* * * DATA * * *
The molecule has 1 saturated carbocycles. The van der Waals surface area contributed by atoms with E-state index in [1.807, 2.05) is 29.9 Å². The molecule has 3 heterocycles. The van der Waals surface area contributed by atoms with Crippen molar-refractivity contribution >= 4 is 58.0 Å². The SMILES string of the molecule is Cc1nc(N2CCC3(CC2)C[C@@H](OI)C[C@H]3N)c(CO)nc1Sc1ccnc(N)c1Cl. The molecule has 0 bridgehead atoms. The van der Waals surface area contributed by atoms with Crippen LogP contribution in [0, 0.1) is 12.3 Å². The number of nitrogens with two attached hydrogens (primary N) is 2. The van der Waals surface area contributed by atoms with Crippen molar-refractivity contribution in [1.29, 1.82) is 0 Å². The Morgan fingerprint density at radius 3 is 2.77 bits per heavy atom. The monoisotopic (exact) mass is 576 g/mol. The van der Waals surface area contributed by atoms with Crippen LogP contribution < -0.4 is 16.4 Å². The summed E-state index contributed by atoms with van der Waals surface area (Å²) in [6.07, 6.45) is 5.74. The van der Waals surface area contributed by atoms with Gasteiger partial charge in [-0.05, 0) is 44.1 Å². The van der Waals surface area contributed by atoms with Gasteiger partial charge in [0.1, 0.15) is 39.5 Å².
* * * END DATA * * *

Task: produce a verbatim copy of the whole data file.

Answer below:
The molecule has 1 saturated carbocycles. The van der Waals surface area contributed by atoms with E-state index in [1.807, 2.05) is 29.9 Å². The molecule has 3 heterocycles. The van der Waals surface area contributed by atoms with Crippen molar-refractivity contribution >= 4 is 58.0 Å². The SMILES string of the molecule is Cc1nc(N2CCC3(CC2)C[C@@H](OI)C[C@H]3N)c(CO)nc1Sc1ccnc(N)c1Cl. The molecule has 0 bridgehead atoms. The van der Waals surface area contributed by atoms with Crippen LogP contribution in [0, 0.1) is 12.3 Å². The number of nitrogens with two attached hydrogens (primary N) is 2. The van der Waals surface area contributed by atoms with Crippen molar-refractivity contribution in [1.29, 1.82) is 0 Å². The Morgan fingerprint density at radius 3 is 2.77 bits per heavy atom. The monoisotopic (exact) mass is 576 g/mol. The van der Waals surface area contributed by atoms with Crippen LogP contribution < -0.4 is 16.4 Å². The summed E-state index contributed by atoms with van der Waals surface area (Å²) in [6.07, 6.45) is 5.74. The van der Waals surface area contributed by atoms with Gasteiger partial charge in [-0.05, 0) is 44.1 Å². The van der Waals surface area contributed by atoms with Gasteiger partial charge in [0.1, 0.15) is 39.5 Å².